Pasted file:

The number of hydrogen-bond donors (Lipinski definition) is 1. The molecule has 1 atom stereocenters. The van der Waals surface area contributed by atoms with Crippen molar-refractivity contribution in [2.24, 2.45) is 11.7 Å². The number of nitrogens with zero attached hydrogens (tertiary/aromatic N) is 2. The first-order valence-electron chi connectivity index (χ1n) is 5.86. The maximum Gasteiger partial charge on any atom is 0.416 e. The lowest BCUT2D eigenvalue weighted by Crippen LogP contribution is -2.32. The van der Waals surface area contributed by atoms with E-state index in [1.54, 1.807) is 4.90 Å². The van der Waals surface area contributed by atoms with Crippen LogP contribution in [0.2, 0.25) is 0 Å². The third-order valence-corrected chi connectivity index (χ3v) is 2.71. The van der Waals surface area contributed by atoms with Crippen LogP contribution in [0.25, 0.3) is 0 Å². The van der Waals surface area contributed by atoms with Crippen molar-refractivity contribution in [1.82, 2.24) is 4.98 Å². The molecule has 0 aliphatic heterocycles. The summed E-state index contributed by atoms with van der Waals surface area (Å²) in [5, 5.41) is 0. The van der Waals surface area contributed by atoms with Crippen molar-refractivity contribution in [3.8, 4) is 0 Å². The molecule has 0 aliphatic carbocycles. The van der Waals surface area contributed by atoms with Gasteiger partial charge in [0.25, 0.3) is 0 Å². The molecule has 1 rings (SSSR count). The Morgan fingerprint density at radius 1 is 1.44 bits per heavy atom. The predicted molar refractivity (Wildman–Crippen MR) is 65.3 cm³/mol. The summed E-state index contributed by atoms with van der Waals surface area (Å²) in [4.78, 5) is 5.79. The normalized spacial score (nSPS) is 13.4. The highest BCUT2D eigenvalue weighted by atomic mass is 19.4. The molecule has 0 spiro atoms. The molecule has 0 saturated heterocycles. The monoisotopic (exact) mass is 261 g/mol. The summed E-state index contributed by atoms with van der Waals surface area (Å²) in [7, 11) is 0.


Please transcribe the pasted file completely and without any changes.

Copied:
The number of hydrogen-bond donors (Lipinski definition) is 1. The molecule has 1 atom stereocenters. The van der Waals surface area contributed by atoms with Crippen molar-refractivity contribution in [2.24, 2.45) is 11.7 Å². The number of nitrogens with zero attached hydrogens (tertiary/aromatic N) is 2. The first-order valence-electron chi connectivity index (χ1n) is 5.86. The maximum Gasteiger partial charge on any atom is 0.416 e. The lowest BCUT2D eigenvalue weighted by Crippen LogP contribution is -2.32. The van der Waals surface area contributed by atoms with E-state index in [1.54, 1.807) is 4.90 Å². The van der Waals surface area contributed by atoms with Crippen LogP contribution in [0.2, 0.25) is 0 Å². The third-order valence-corrected chi connectivity index (χ3v) is 2.71. The van der Waals surface area contributed by atoms with Crippen LogP contribution in [0.25, 0.3) is 0 Å². The van der Waals surface area contributed by atoms with Crippen molar-refractivity contribution in [1.82, 2.24) is 4.98 Å². The molecule has 0 aliphatic heterocycles. The summed E-state index contributed by atoms with van der Waals surface area (Å²) in [5, 5.41) is 0. The van der Waals surface area contributed by atoms with Crippen molar-refractivity contribution in [3.8, 4) is 0 Å². The molecule has 0 aliphatic carbocycles. The van der Waals surface area contributed by atoms with Gasteiger partial charge in [0.25, 0.3) is 0 Å². The molecule has 1 rings (SSSR count). The Morgan fingerprint density at radius 1 is 1.44 bits per heavy atom. The predicted molar refractivity (Wildman–Crippen MR) is 65.3 cm³/mol. The summed E-state index contributed by atoms with van der Waals surface area (Å²) in [4.78, 5) is 5.79. The normalized spacial score (nSPS) is 13.4. The highest BCUT2D eigenvalue weighted by atomic mass is 19.4. The molecule has 0 spiro atoms. The molecule has 0 saturated heterocycles. The monoisotopic (exact) mass is 261 g/mol. The summed E-state index contributed by atoms with van der Waals surface area (Å²) in [7, 11) is 0.